CSIS RESEARCH - Windows Covert Compilers III

Tech Blog
Windows Covert Compilers III.

Dénes Olivér Óvári, Detection and Response Architect
CSIS Security Group A/S

A three-part blog series focusing on the Digital Forensics and Incident Response aspect of the compilers shipped with the Windows operating system and their usage from PowerShell.

This post describes some of the typical artifacts left behind if the built-in C#, Visual Basic or JScript compilers are used in Windows through PowerShell.

All the artifacts listed below are collected and analysed by CSIS' proprietary Chronos platform.

Temporary directory

A file name consisting of 8 random characters is used to name the temporary files created by TempFileCollection, such as mxsuwxha.

These files get deleted almost immediately and will not leave any artifacts due to caching. The only exception is when PowerShell runs as an elevated process. Then the files are dropped to a directory with the same name, such as %TEMP%\mxsuwxha and this folder might remain on the disk.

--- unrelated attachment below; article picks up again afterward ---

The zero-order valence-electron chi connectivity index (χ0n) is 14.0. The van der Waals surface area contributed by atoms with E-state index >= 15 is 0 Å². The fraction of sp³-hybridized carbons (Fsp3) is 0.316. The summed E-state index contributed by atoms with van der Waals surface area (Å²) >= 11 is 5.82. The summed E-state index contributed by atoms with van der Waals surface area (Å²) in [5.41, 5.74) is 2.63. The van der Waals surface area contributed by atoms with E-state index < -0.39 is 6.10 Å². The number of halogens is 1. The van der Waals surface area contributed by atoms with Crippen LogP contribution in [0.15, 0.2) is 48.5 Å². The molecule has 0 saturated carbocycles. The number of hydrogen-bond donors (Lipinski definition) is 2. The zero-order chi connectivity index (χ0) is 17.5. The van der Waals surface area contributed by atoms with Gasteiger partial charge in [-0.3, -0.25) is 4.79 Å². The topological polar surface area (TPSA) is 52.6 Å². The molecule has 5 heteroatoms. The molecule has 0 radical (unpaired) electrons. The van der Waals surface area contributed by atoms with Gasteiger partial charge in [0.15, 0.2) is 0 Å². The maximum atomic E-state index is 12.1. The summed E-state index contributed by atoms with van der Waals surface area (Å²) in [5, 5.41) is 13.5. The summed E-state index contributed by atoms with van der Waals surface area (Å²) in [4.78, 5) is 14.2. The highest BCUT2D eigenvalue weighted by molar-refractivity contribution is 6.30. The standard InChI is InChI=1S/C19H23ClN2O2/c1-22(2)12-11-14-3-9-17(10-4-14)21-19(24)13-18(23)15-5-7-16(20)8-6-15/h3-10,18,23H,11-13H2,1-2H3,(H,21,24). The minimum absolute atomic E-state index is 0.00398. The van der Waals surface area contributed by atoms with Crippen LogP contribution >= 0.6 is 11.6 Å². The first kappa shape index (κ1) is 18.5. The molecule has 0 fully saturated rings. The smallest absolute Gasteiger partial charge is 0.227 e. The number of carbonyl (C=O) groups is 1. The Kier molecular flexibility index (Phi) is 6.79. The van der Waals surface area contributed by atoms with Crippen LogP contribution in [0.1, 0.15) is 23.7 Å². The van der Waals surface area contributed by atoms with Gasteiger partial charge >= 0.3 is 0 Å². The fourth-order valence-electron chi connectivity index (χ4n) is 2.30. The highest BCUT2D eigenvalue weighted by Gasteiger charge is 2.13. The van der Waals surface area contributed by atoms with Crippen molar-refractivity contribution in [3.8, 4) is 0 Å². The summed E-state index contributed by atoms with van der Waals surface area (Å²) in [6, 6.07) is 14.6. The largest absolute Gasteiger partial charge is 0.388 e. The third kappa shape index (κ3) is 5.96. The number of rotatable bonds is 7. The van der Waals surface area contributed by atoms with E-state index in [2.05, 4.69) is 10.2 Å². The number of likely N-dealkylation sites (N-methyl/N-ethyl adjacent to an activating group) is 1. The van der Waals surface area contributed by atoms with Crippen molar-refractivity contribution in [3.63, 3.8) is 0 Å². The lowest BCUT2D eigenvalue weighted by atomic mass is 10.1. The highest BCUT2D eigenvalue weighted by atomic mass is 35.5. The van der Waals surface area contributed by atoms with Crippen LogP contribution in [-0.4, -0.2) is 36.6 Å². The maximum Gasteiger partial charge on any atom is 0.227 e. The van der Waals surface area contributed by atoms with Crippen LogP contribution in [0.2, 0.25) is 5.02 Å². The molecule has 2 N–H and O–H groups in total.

Prefetch files

The Prefetch files associated with the used external executables might contain entries referring to the used temporary files located either in %TEMP% or in %TEMP%\mxsuwxha, and to the "Resource File To COFF Object Conversion Utility" as well.

Below we'll show examples for each of these filenames. Remember - all of them contain random characters except for cvtres.exe.

C# and Visual Basic
csc.exe / vbc.exe

CSC36B119A4DAD6481187D6FD28CCE345C2.TMP or
VBC36B119A4DAD6481187D6FD28CCE345C2.TMP (random UUID)

mxsuwxha.0.CS or mxsuwxha.0.VB




RES5B41.TMP (4 random characters)




%TEMP%\mxsuwxha\CSC36B119A4DAD6481187D6FD28CCE345C2.TMP or
%TEMP%\mxsuwxha\VBC36B119A4DAD6481187D6FD28CCE345C2.TMP (random UUID)

%TEMP%\mxsuwxha\RES5B41.TMP (4 random characters)



%TEMP%\mxsuwxha\RES5B41.TMP (4 random characters)

Windows Event Log

The expected PowerShell-related Event Log entries (see [1]) could be observed.

Thanks to my colleague, Conor Kelly for his review.
"Jscript, Microsoft, PowerShell, Windows are trademarks of the Microsoft group of companies."


[1] Vikas, PowerShell Command History Forensics, 2020.